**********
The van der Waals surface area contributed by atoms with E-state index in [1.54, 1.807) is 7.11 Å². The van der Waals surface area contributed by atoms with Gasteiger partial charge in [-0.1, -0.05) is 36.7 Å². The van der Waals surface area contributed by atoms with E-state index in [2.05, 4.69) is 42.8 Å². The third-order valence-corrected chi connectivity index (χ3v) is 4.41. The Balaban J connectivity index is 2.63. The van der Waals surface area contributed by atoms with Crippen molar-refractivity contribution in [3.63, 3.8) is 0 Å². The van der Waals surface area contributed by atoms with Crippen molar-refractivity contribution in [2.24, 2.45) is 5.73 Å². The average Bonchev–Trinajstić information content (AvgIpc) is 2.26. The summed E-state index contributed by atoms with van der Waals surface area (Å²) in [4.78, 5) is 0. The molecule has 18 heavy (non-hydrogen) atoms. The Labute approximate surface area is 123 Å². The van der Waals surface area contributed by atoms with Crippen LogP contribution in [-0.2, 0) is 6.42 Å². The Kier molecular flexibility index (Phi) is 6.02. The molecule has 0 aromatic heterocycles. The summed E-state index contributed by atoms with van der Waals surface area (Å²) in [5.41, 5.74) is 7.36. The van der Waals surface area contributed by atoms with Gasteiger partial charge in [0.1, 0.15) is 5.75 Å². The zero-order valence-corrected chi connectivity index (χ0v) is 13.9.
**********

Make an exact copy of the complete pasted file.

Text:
The van der Waals surface area contributed by atoms with E-state index in [1.54, 1.807) is 7.11 Å². The van der Waals surface area contributed by atoms with Gasteiger partial charge in [-0.1, -0.05) is 36.7 Å². The van der Waals surface area contributed by atoms with E-state index in [2.05, 4.69) is 42.8 Å². The third-order valence-corrected chi connectivity index (χ3v) is 4.41. The Balaban J connectivity index is 2.63. The van der Waals surface area contributed by atoms with Crippen molar-refractivity contribution in [3.63, 3.8) is 0 Å². The van der Waals surface area contributed by atoms with Crippen molar-refractivity contribution in [2.24, 2.45) is 5.73 Å². The average Bonchev–Trinajstić information content (AvgIpc) is 2.26. The summed E-state index contributed by atoms with van der Waals surface area (Å²) in [4.78, 5) is 0. The molecule has 18 heavy (non-hydrogen) atoms. The Labute approximate surface area is 123 Å². The van der Waals surface area contributed by atoms with Crippen LogP contribution in [-0.2, 0) is 6.42 Å². The Kier molecular flexibility index (Phi) is 6.02. The molecule has 0 aromatic heterocycles. The summed E-state index contributed by atoms with van der Waals surface area (Å²) in [5.41, 5.74) is 7.36. The van der Waals surface area contributed by atoms with Gasteiger partial charge in [0.1, 0.15) is 5.75 Å². The zero-order valence-corrected chi connectivity index (χ0v) is 13.9.